Go-slow by ferry workers causes heavy traffic jam

Some Kenya Ferry Services employees staged a go-slow paralysing ferry operations at the busy Likoni channel on Saturday.

The go-slow caused massive snarl-up as hundreds of passengers and motorists on either side of the 500-metre crossing channel were stranded.

Loading and off-loading of human and vehicular cargo from the three operating ferries – MV Kwale, Mv Harambee and MV Kilindini – took long on the island and at mainland ramps.

Hundreds of passengers and motorists were stranded for hours resulting into a massive traffic jam that snaked its way into Mombasa central business district.

“We have been here for more than one hour yet we have a very important meeting in Diani,” said John Njuguna, a motorist.


Some of frustrated motorists demanded for a total overhaul of KFS management, saying it has failed to implement the much needed reforms at the channel that links Mombasa Island and South Coast.

“We urge President Uhuru Kenyatta to come personally and send the workers home including the managing director. They are total failures, “said Sheikh Abu Hamza.

The workers were protesting KFS management’s failure to implement the second phase of 17.5 per cent basic salary increments awarded to them by Industrial Court two years ago.

The Industrial Court awarded basic salary increments across the board and various allowances to 181 unionisable workers out of a total of KFS 290 employees in 2015.

The Dock Workers Union, ferry branch, sued their employer for failing to honour collective bargaining agreement signed between the management and their representatives.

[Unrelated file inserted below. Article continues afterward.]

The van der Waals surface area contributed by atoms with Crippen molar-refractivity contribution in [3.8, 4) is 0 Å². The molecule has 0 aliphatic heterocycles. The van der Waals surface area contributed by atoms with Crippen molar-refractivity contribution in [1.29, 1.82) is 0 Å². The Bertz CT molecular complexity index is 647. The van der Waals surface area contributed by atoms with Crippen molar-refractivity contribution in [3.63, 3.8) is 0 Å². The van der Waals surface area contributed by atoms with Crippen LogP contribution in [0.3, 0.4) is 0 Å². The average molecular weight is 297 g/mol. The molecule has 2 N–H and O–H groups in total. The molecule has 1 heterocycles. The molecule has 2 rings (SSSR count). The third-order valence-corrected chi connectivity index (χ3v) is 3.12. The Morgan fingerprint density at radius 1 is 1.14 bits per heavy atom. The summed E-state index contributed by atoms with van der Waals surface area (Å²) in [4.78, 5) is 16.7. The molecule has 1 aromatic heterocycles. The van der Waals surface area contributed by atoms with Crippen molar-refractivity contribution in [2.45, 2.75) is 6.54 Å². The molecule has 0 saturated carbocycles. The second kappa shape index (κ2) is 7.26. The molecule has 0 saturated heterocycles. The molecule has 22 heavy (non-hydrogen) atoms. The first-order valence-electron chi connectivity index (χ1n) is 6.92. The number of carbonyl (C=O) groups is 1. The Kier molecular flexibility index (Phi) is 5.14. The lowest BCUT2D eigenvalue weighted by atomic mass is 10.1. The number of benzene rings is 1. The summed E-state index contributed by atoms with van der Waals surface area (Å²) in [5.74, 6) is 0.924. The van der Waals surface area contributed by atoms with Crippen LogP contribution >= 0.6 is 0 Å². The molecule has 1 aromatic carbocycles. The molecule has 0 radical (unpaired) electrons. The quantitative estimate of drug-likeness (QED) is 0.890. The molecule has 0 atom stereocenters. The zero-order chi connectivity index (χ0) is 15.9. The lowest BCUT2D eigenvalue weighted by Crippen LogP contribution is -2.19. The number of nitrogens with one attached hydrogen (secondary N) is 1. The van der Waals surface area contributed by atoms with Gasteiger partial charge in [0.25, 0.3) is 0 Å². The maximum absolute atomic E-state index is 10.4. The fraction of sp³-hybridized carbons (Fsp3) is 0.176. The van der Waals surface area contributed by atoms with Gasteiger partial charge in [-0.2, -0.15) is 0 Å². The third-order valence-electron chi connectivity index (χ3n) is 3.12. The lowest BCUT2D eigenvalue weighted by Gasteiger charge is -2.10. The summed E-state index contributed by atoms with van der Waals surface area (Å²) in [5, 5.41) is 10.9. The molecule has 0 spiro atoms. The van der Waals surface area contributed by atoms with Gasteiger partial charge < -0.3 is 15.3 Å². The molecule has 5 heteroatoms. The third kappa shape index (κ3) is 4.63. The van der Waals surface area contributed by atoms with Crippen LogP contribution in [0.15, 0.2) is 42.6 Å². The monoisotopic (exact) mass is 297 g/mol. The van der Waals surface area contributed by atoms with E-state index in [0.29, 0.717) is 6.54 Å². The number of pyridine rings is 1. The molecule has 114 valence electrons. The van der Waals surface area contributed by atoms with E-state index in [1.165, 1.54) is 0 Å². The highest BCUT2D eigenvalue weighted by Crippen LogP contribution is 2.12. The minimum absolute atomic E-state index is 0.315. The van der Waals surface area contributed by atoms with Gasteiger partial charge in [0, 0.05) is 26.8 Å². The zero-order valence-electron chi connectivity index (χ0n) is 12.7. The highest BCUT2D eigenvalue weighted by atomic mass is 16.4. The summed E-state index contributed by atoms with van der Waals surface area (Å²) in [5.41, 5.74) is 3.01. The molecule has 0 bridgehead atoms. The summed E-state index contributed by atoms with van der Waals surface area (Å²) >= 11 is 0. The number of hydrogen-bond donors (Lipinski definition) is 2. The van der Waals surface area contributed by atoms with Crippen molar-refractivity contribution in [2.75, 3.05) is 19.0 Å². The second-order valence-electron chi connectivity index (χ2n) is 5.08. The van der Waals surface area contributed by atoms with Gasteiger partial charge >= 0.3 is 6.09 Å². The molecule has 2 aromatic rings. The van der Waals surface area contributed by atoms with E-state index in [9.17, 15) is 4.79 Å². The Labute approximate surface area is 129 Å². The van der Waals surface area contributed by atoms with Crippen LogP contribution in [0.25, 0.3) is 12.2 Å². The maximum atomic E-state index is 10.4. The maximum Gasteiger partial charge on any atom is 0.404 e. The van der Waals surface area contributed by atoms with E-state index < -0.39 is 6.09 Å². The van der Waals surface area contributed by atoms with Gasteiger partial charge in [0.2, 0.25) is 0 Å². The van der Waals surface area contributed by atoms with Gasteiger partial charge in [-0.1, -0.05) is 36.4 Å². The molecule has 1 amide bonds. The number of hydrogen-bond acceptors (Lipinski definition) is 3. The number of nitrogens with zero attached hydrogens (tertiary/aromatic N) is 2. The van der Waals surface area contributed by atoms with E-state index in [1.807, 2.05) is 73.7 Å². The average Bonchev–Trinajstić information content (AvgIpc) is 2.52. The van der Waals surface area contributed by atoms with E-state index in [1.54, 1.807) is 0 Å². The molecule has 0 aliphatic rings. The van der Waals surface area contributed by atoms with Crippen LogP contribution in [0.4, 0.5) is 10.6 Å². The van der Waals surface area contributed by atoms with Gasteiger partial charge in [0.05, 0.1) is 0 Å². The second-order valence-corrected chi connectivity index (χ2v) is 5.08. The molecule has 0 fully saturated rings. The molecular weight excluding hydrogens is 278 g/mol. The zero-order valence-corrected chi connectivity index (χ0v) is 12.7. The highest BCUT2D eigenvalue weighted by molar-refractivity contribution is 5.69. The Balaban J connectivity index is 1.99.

The dispute involves basic salary increment, casual workers employment, outsourcing of services , public holidays overtime pay, and extraneous, house, leave travel, duty, and commuter/transport and hardship allowances.

The workers, who spoke on condition of anonymity, also complained that key private hospitals have refused to treat them and their families due to lack of remittance towards their medical insurance scheme.

“Some of our colleagues have been surcharged because of our employer’s failure to deduct money from their salaries to repay bank loans,” said an employee who did not want to be named.

But speaking to the Sunday Nation, KFS Public Communication Officer Aron Mutiso denied the claims by the disgruntled workers and attributed the crisis at the busy channel to an influx of commuters due to children going back to school.

“That is your own creation (the go slow). There is nothing like that. The long queue you are seeing is as a result of the back school rush and the holiday,” added Mr Mutiso.

Schools are expected re-open on Tuesday, May 2, for the second term this year.

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